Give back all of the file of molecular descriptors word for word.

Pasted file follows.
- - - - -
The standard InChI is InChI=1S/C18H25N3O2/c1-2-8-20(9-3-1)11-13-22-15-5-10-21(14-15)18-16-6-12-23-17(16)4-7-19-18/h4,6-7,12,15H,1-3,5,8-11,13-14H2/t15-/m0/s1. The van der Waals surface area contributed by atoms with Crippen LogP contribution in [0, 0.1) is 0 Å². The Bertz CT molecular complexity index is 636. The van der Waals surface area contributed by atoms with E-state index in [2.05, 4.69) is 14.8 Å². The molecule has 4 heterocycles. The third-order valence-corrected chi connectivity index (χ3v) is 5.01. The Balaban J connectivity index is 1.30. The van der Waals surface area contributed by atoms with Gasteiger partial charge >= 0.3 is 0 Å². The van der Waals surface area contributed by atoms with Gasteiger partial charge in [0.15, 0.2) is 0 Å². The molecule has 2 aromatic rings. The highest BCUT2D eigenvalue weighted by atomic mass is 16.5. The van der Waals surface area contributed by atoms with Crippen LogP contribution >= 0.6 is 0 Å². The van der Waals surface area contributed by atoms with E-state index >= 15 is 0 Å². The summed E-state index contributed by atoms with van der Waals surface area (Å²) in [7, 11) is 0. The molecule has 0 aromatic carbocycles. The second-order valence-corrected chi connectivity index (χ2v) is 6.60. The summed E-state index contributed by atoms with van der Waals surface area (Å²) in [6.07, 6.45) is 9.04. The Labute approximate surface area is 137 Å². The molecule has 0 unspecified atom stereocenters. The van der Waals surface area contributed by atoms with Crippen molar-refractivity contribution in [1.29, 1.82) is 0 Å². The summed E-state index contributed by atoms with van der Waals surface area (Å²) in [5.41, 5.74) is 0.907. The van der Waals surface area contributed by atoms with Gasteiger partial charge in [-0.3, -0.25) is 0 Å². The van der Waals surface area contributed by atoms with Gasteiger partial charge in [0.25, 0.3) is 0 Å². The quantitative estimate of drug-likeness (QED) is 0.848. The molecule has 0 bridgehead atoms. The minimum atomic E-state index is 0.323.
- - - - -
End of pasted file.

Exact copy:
The standard InChI is InChI=1S/C18H25N3O2/c1-2-8-20(9-3-1)11-13-22-15-5-10-21(14-15)18-16-6-12-23-17(16)4-7-19-18/h4,6-7,12,15H,1-3,5,8-11,13-14H2/t15-/m0/s1. The van der Waals surface area contributed by atoms with Crippen LogP contribution in [0, 0.1) is 0 Å². The Bertz CT molecular complexity index is 636. The van der Waals surface area contributed by atoms with E-state index in [2.05, 4.69) is 14.8 Å². The molecule has 4 heterocycles. The third-order valence-corrected chi connectivity index (χ3v) is 5.01. The Balaban J connectivity index is 1.30. The van der Waals surface area contributed by atoms with Gasteiger partial charge >= 0.3 is 0 Å². The van der Waals surface area contributed by atoms with Gasteiger partial charge in [0.15, 0.2) is 0 Å². The molecule has 2 aromatic rings. The highest BCUT2D eigenvalue weighted by atomic mass is 16.5. The van der Waals surface area contributed by atoms with Crippen LogP contribution >= 0.6 is 0 Å². The van der Waals surface area contributed by atoms with E-state index >= 15 is 0 Å². The summed E-state index contributed by atoms with van der Waals surface area (Å²) in [7, 11) is 0. The molecule has 0 aromatic carbocycles. The second-order valence-corrected chi connectivity index (χ2v) is 6.60. The summed E-state index contributed by atoms with van der Waals surface area (Å²) in [6.07, 6.45) is 9.04. The Labute approximate surface area is 137 Å². The molecule has 0 unspecified atom stereocenters. The van der Waals surface area contributed by atoms with Crippen molar-refractivity contribution in [1.29, 1.82) is 0 Å². The summed E-state index contributed by atoms with van der Waals surface area (Å²) in [5.41, 5.74) is 0.907. The van der Waals surface area contributed by atoms with Gasteiger partial charge in [-0.3, -0.25) is 0 Å². The van der Waals surface area contributed by atoms with Gasteiger partial charge in [0.25, 0.3) is 0 Å². The quantitative estimate of drug-likeness (QED) is 0.848. The molecule has 0 bridgehead atoms. The minimum atomic E-state index is 0.323.